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Update: USCIS Announces Parole Procedures for Travel within the USA

People with CNMI permits should no longer use Visa Waiver or B Visa

SAIPAN, CNMI - U.S. Citizenship and Immigration Services (USCIS) reminds aliens living and/or working or studying in the Commonwealth of the Northern Mariana Islands (CNMI) under CNMI permits to request parole before seeking to travel to Guam and other parts of the United States. People who entered before November 28, 2009 are present without admission or parole.  Although they are entitled to lawfully remain and work in the CNMI to the extent they were authorized to do so under former CNMI law as of Nov. 28, 2009 for up to two years after that date, they will need a grant of parole in order to continue to live, work and/or study in the CNMI during this period after travel to another U.S. destination.

Parole is permission to be in the United States and allows people living and working in the CNMI with a valid CNMI permit to continue to do so when they return from Guam or other parts of the United States. There is no fee for this request.  Anyone living in the CNMI who is submitting a request for parole should do the following:


The request for Parole should include:

  • Letter requesting parole, with details of why you need this benefit and the reason for traveling
  • Completed Form G-325 Biographic Information (see the "Forms" tab above)   
  • 3 passport-style photos (2” x 2” front view) 
  • Copy of UNEXPIRED entry permit / umbrella permit
  • Copy of photo page of your passport 
  • Original passport 
  • Any relevant documentation including ticket, E-ticket, itinerary, medical letter, letter from employer, copy of existing B Visa, etc.


  • Make an InfoPass appointment (see link on the left side of our homepage)
  • Bring the above items, including your valid passport to the USCIS Application Support Center at TSL Plaza in Saipan.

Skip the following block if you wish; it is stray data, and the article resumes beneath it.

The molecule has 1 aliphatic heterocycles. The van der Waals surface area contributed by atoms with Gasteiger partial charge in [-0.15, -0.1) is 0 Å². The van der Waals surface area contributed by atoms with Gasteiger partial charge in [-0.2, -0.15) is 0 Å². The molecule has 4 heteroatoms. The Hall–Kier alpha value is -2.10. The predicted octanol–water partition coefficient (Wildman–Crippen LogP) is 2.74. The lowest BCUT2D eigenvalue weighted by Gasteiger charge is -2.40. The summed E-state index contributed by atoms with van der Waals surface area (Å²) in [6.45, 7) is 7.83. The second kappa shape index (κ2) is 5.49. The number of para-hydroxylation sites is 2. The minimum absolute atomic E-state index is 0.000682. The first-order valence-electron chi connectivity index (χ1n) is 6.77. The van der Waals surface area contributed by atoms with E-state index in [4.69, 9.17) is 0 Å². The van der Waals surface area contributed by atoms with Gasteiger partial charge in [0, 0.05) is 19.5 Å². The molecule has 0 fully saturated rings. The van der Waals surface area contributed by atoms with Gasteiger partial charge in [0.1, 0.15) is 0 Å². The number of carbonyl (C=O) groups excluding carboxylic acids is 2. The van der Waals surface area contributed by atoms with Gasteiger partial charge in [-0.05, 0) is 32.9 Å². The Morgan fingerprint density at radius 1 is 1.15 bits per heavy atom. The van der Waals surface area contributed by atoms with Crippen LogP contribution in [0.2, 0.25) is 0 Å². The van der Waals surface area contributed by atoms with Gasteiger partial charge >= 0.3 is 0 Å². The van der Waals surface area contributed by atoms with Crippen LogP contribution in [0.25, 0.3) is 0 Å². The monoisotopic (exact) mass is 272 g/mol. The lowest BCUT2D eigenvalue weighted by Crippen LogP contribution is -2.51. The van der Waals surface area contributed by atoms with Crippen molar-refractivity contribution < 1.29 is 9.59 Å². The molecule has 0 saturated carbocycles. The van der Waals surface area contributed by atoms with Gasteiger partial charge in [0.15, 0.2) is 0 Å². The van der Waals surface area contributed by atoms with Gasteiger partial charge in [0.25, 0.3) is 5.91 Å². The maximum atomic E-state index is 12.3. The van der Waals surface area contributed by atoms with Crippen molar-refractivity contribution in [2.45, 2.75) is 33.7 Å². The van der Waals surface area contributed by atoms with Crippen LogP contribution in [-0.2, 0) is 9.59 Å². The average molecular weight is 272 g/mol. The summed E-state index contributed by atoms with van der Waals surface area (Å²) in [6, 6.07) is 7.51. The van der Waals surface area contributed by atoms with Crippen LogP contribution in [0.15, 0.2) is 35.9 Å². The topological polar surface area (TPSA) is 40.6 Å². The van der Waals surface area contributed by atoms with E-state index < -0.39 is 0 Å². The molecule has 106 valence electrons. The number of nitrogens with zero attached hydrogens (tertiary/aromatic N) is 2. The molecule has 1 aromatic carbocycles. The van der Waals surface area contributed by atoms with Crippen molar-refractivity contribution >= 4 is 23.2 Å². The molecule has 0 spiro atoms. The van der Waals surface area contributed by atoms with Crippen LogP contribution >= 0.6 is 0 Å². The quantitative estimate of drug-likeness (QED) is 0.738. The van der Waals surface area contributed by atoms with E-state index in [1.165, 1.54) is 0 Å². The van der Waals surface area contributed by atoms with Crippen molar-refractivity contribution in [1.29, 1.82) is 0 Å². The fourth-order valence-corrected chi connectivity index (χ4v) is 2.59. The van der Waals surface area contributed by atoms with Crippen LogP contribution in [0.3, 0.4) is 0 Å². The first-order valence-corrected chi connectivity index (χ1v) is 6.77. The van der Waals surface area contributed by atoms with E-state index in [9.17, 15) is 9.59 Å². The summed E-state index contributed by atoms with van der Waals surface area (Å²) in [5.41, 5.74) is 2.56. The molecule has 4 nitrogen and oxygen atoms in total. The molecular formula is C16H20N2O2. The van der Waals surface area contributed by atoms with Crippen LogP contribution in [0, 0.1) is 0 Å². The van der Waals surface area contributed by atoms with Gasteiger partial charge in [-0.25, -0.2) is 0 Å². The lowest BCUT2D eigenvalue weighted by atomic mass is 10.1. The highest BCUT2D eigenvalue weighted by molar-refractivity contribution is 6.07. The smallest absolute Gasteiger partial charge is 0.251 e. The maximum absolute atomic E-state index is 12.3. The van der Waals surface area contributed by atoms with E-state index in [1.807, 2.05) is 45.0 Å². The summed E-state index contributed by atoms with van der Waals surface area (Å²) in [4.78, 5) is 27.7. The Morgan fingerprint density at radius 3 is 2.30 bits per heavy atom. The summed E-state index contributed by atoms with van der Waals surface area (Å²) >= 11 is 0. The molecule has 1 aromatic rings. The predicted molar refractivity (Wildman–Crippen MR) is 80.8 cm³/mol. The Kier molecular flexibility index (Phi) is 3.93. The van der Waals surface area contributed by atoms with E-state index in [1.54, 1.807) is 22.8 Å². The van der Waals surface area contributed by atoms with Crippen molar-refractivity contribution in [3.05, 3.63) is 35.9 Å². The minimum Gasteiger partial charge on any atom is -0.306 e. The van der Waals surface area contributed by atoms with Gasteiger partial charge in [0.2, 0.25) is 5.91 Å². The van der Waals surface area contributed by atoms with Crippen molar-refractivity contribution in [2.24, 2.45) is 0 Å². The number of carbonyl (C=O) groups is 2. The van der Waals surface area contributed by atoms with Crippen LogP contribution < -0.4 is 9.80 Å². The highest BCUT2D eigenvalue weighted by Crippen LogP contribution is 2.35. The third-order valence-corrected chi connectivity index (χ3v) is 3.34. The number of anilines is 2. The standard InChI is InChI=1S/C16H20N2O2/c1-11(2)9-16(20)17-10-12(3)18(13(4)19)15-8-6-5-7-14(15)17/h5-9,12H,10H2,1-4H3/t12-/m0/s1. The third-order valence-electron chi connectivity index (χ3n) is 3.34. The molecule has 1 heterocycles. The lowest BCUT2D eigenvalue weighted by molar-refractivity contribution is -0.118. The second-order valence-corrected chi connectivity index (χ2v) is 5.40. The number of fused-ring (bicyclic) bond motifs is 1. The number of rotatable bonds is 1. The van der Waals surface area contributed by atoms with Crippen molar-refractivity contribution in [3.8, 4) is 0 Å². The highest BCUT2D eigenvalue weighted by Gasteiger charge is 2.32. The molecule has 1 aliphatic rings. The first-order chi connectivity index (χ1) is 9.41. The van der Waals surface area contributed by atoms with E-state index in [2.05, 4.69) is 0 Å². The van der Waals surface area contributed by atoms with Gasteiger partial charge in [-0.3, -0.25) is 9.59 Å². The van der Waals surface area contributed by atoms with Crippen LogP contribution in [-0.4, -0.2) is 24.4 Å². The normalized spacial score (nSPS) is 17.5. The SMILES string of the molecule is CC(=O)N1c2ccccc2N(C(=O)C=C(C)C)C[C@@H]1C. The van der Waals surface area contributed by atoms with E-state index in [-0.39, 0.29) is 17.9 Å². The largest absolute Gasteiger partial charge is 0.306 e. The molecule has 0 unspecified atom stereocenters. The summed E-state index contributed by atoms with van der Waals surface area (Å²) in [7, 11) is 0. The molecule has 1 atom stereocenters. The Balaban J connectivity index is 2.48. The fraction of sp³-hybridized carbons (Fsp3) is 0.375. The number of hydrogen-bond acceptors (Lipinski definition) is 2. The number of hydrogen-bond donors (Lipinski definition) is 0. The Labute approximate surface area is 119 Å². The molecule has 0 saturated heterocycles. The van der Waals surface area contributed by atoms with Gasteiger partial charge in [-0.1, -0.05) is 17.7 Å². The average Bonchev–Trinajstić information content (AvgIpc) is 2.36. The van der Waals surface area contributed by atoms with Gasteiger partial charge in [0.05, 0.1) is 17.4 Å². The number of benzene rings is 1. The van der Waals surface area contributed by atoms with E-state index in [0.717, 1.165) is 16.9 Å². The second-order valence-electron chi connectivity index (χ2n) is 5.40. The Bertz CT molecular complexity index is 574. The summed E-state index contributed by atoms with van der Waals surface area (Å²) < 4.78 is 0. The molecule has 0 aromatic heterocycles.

The officer will review your application and decide whether to grant parole.  If you are granted parole, the appropriate form will be inserted into your passport before you leave your interview.

Travel to Guam and other parts of the United States without parole may have severe consequences for people with CNMI permits; they may be unable to return to living and working in the CNMI after their travel. 

If you intend to continue to live, work or study in the CNMI, you can no longer use the Visa Waiver Program (VWP) or a B visa (tourist or business) for domestic travel.  “B” nonimmigrant status is intended solely for individuals residing outside the United States who are making a short visit only to the United States for business or pleasure, and not for the purpose of employment or study.  As the CNMI is now within the United States for purposes of U.S. immigration law, B status is inappropriate for anyone residing, working or studying in the CNMI as it severely limits the authorized length of stay and permitted activities.  You must obtain parole from USCIS to maintain the validity of your CNMI permit after travel within the United States. If you are admitted under a B visa or the VWP, you will be in the United States – including the CNMI – as a tourist (or for short-term business, if on a B1 Visa) and this will invalidate your CNMI permit.

USCIS urges everyone with CNMI permits to view this website, call the National Customer Service Center at 1-800-375-5283, or consult with an immigration attorney or an immigration assistance organization accredited by the Board of Immigration Appeals, before making any travel plans.

Last updated:12/16/2009